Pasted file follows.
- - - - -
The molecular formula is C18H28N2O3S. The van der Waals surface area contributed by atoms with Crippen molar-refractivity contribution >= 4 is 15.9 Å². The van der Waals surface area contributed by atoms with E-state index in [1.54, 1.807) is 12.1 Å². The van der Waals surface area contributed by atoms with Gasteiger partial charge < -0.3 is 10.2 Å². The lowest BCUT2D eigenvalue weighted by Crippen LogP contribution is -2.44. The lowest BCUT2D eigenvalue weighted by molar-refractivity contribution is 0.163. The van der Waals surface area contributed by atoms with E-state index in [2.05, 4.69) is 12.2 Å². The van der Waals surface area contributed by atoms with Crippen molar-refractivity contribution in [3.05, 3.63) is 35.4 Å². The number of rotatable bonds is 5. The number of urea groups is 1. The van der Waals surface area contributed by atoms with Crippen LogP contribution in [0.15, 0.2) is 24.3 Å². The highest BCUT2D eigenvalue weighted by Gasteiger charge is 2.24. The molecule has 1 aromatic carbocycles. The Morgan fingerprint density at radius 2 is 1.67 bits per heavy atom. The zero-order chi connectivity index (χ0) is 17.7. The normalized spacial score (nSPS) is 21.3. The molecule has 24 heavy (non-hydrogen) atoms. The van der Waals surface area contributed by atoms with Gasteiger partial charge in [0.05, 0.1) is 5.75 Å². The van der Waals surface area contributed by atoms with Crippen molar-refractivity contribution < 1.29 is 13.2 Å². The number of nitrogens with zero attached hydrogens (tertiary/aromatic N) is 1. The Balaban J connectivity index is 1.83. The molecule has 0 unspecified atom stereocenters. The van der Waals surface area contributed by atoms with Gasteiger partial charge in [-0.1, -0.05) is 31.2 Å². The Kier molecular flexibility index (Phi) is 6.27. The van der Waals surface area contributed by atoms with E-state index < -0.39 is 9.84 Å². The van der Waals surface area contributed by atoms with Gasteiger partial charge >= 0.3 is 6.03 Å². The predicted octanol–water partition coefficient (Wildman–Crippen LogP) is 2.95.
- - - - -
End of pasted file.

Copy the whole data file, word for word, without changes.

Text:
The molecular formula is C18H28N2O3S. The van der Waals surface area contributed by atoms with Crippen molar-refractivity contribution >= 4 is 15.9 Å². The van der Waals surface area contributed by atoms with E-state index in [1.54, 1.807) is 12.1 Å². The van der Waals surface area contributed by atoms with Gasteiger partial charge < -0.3 is 10.2 Å². The lowest BCUT2D eigenvalue weighted by Crippen LogP contribution is -2.44. The lowest BCUT2D eigenvalue weighted by molar-refractivity contribution is 0.163. The van der Waals surface area contributed by atoms with E-state index in [2.05, 4.69) is 12.2 Å². The van der Waals surface area contributed by atoms with Crippen molar-refractivity contribution in [3.05, 3.63) is 35.4 Å². The number of rotatable bonds is 5. The number of urea groups is 1. The van der Waals surface area contributed by atoms with Crippen LogP contribution in [0.15, 0.2) is 24.3 Å². The highest BCUT2D eigenvalue weighted by Gasteiger charge is 2.24. The molecule has 1 aromatic carbocycles. The Morgan fingerprint density at radius 2 is 1.67 bits per heavy atom. The zero-order chi connectivity index (χ0) is 17.7. The normalized spacial score (nSPS) is 21.3. The molecule has 24 heavy (non-hydrogen) atoms. The van der Waals surface area contributed by atoms with Gasteiger partial charge in [0.05, 0.1) is 5.75 Å². The van der Waals surface area contributed by atoms with Crippen molar-refractivity contribution < 1.29 is 13.2 Å². The number of nitrogens with zero attached hydrogens (tertiary/aromatic N) is 1. The Balaban J connectivity index is 1.83. The molecule has 0 unspecified atom stereocenters. The van der Waals surface area contributed by atoms with Gasteiger partial charge in [-0.1, -0.05) is 31.2 Å². The Kier molecular flexibility index (Phi) is 6.27. The van der Waals surface area contributed by atoms with E-state index < -0.39 is 9.84 Å². The van der Waals surface area contributed by atoms with Gasteiger partial charge >= 0.3 is 6.03 Å². The predicted octanol–water partition coefficient (Wildman–Crippen LogP) is 2.95.